Atheists small minority in USA
From the Los Angeles Times
92% of Americans believe in God or a universal spirit, Pew survey finds
Californians, however, are less likely to consider religion 'very important.' Of the 36,000 people surveyed, 42% said they think Hollywood is a corrupting influence.
By Duke Helfand
Los Angeles Times Staff Writer
9:22 AM PDT, June 23, 2008
Americans overwhelmingly believe in God and consider religion an important part of their lives, even as many shun weekly worship services, according to a national survey released today that also found great diversity in religious beliefs and practices.
Ninety-two percent of those interviewed for the U.S. Religious Landscape Survey said they believe in the existence of God or a universal spirit, and 58% said they pray privately every day. But California, like other states along the country's two coasts, resisted the prevailing national tendencies.
Californians are less likely than other Americans to consider religion "very important" in their lives or to be "absolutely certain" in their belief in God.
Californians pray less than others in many parts of the country. They are less inclined to take the word of God literally. And they are ready to embrace "more than one true way" of interpreting their religious teachings.
Fifty-nine percent said that homosexuality should be accepted by society, compared with 50% of people nationwide who hold that view.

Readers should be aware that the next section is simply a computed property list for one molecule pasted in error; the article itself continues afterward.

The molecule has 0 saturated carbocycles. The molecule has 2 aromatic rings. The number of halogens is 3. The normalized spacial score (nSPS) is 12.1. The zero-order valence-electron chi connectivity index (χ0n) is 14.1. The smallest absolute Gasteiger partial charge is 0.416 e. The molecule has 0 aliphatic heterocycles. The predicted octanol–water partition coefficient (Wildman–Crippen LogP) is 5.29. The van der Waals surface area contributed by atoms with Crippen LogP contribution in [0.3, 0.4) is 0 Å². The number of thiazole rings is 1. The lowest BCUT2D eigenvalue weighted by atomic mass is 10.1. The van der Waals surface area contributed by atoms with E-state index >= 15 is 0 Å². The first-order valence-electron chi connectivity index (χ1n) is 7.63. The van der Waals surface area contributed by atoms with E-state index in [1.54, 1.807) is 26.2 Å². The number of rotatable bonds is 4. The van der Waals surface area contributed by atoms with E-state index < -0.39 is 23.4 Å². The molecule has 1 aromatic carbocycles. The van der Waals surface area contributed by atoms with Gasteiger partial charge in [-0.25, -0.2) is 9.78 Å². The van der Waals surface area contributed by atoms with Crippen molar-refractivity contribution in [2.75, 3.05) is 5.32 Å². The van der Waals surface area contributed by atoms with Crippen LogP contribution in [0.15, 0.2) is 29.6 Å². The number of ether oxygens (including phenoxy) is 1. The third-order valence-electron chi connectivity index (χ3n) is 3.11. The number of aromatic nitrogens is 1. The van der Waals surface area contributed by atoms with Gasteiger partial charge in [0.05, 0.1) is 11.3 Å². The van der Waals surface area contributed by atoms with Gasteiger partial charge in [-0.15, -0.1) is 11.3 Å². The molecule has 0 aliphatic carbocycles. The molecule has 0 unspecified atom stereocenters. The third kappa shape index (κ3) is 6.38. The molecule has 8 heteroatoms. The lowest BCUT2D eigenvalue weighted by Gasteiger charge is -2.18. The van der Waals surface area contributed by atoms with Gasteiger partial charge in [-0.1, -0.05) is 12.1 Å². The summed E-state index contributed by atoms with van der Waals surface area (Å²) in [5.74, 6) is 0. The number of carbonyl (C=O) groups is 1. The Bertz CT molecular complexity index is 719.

"The West Coast generally is less religiously observant, less certain about religious beliefs," said John Green, a senior fellow with the Pew Forum on Religion & Public Life, which produced the survey.
"The West Coast was settled last," Green added. "It has been growing fairly rapidly and has a unique amount of dynamism in [its] societies."
Meanwhile, one of California's signature industries and locales -- Hollywood -- appears to be a corrupting influence, at least in the eyes of some Americans. Forty-two percent said they feel their values are threatened by the entertainment capital; 56% were not threatened.
The survey, based on interviews in English and Spanish during 2007 with more than 36,000 people, is the Pew forum's second report this year.
An initial survey in February found that Americans are switching religious affiliations in ever-growing numbers or cutting ties to organized religion altogether. The study also found that Protestants, who hold a majority status in the United States, are close to becoming a minority.
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